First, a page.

Haulier fined €1m over deaths of women
A Wexford haulage company has been fined €1 million for its involvement in a 2007 road traffic incident in which two women died.
Nolan Transport Ltd, based in New Ross, had pleaded guilty to failing to secure steel coils, weighing 25 tonnes, to one of its trucks carrying them. The coils struck two cars while a third vehicle was hit by the tractor unit of the lorry. Vanessa McGarry and Mary Lonergan died in the incident, which happened near Thomastown, Co Kilkenny.
Judge Raymond Fullam yesterday said the level of fault on the part of Nolan Transport Ltd amounted to “gross negligence”. He said it was one of the worst cases to go before Wexford Circuit Court.
The judge quoted from a victim impact statement from James McGarry, husband of Ms McGarry and former Kilkenny senior hurling star, in which he said Nolan Transport Ltd had shown no respect to his family: “They have never sympathised with our family and it’s taken them five years to apologise.”
In a statement managing director Patricia Nolan offered her sympathies to those who died and were injured in the incident.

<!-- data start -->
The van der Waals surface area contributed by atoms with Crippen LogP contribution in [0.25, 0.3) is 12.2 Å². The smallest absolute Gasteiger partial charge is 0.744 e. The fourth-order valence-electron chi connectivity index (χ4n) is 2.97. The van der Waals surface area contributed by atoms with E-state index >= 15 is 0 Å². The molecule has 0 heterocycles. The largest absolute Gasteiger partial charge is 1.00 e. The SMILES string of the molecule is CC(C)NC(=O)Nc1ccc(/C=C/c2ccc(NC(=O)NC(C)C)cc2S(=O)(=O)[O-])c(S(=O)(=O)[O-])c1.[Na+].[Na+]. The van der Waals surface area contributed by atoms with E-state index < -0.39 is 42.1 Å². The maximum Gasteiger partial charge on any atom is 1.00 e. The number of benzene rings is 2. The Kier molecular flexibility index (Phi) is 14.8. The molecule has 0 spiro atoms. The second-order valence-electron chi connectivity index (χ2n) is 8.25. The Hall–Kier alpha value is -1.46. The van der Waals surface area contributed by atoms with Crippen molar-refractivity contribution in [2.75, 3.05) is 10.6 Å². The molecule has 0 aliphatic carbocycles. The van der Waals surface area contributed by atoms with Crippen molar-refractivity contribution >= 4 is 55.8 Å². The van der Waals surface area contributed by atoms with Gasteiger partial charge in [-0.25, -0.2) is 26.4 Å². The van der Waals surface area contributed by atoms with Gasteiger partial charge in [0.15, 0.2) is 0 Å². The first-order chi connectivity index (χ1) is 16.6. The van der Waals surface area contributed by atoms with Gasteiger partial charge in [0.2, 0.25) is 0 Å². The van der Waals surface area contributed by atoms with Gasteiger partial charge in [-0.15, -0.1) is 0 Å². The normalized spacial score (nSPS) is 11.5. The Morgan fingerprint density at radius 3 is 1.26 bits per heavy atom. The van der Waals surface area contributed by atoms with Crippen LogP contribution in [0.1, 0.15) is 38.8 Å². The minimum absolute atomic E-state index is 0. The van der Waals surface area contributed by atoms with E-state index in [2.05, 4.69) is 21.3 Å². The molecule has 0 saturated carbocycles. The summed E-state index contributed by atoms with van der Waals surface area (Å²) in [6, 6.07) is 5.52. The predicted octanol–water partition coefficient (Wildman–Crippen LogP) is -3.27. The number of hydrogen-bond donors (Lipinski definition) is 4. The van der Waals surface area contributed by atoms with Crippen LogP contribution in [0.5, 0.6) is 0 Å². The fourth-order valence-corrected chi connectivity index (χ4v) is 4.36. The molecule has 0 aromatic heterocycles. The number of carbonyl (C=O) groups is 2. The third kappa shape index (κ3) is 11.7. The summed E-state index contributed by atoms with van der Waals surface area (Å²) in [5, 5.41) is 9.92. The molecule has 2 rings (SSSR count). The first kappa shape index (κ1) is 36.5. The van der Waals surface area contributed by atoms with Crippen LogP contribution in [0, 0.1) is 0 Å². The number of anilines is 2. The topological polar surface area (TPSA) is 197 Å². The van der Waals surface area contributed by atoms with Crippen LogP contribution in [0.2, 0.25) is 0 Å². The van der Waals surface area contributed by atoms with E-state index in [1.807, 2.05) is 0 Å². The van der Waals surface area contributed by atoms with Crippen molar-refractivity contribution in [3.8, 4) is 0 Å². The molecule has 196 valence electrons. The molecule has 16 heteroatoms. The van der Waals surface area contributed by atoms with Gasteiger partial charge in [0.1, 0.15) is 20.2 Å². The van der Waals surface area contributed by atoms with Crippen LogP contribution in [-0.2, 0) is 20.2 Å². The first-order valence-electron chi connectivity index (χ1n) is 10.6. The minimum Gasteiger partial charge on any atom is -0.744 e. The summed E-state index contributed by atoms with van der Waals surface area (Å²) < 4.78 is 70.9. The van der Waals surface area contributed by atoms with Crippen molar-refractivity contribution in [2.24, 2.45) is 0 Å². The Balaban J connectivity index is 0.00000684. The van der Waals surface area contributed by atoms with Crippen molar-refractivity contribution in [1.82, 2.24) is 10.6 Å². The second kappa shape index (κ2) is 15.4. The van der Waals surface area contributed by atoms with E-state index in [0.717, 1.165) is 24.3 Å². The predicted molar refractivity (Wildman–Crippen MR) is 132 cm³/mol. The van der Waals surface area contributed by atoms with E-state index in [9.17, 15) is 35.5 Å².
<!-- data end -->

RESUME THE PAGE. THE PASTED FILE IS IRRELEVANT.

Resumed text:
Judge Fullam said that in mitigation the defendant pleaded guilty on December 18th, 2012, but he added that the guilty plea was only entered five years after the incident occurred.
“This saved the State some of the costs that accrue with a long case,” he said.
The judge also said two recent inspections carried out on the defendant company by Health and Safety Authority inspectors found that loads were inadequately secured.
The judge gave Nolan Transport Ltd three years to pay the fine saying he was mindful of the possible consequences for its “innocent employees” of the company if the fine was to be paid in one instalment.
He ordered that it be paid over the next three years with €400,000 due to be paid by December 31st, this year, and the balance paid over the following two years. The judge also ordered that costs and expenses of €70,000 be paid by the end of this year.
Martin O’Halloran, chief executive of the Health and Safety Authority, said the case showed how failure to secure loads could lead to tragedy.
“Failure to ensure loads are restrained and secured can lead them to become unstable while being transported. In this case, those failures lead to tragedy. Employers, vehicle owners, loading and unloading staff and drivers should be aware that they have responsibilities in this area,” he said in a statement.